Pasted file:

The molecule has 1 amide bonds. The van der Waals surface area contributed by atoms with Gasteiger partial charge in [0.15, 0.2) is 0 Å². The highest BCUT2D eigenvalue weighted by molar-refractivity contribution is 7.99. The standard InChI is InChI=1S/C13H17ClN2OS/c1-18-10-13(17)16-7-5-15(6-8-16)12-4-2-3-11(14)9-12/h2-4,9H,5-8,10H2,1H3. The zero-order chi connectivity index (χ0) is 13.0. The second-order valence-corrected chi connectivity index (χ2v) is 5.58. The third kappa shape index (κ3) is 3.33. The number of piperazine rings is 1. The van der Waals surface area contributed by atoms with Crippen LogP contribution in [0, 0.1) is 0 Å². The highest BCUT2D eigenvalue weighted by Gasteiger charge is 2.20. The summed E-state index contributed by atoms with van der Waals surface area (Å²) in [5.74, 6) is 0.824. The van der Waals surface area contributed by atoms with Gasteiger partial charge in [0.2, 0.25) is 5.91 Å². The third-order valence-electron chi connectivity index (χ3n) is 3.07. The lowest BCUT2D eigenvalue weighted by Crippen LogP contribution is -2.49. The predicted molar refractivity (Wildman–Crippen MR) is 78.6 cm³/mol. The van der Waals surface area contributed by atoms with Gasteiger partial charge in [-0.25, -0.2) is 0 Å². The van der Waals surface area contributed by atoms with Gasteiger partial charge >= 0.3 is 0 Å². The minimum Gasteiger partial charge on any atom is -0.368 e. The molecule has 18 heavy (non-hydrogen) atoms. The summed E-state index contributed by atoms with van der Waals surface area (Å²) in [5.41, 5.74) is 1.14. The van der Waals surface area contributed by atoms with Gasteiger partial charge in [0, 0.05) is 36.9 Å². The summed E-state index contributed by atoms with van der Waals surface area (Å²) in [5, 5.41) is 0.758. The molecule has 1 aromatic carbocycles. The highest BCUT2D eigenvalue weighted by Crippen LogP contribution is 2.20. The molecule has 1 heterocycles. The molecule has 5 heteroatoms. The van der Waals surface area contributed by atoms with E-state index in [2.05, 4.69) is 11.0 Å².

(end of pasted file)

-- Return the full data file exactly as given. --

The molecule has 1 amide bonds. The van der Waals surface area contributed by atoms with Gasteiger partial charge in [0.15, 0.2) is 0 Å². The highest BCUT2D eigenvalue weighted by molar-refractivity contribution is 7.99. The standard InChI is InChI=1S/C13H17ClN2OS/c1-18-10-13(17)16-7-5-15(6-8-16)12-4-2-3-11(14)9-12/h2-4,9H,5-8,10H2,1H3. The zero-order chi connectivity index (χ0) is 13.0. The second-order valence-corrected chi connectivity index (χ2v) is 5.58. The third kappa shape index (κ3) is 3.33. The number of piperazine rings is 1. The van der Waals surface area contributed by atoms with Crippen LogP contribution in [0, 0.1) is 0 Å². The highest BCUT2D eigenvalue weighted by Gasteiger charge is 2.20. The summed E-state index contributed by atoms with van der Waals surface area (Å²) in [5.74, 6) is 0.824. The van der Waals surface area contributed by atoms with Gasteiger partial charge in [0.2, 0.25) is 5.91 Å². The third-order valence-electron chi connectivity index (χ3n) is 3.07. The lowest BCUT2D eigenvalue weighted by Crippen LogP contribution is -2.49. The predicted molar refractivity (Wildman–Crippen MR) is 78.6 cm³/mol. The van der Waals surface area contributed by atoms with Gasteiger partial charge in [-0.25, -0.2) is 0 Å². The van der Waals surface area contributed by atoms with Gasteiger partial charge >= 0.3 is 0 Å². The minimum Gasteiger partial charge on any atom is -0.368 e. The molecule has 18 heavy (non-hydrogen) atoms. The summed E-state index contributed by atoms with van der Waals surface area (Å²) in [5.41, 5.74) is 1.14. The van der Waals surface area contributed by atoms with Gasteiger partial charge in [0, 0.05) is 36.9 Å². The summed E-state index contributed by atoms with van der Waals surface area (Å²) in [5, 5.41) is 0.758. The molecule has 1 aromatic carbocycles. The highest BCUT2D eigenvalue weighted by Crippen LogP contribution is 2.20. The molecule has 1 heterocycles. The molecule has 5 heteroatoms. The van der Waals surface area contributed by atoms with E-state index in [2.05, 4.69) is 11.0 Å².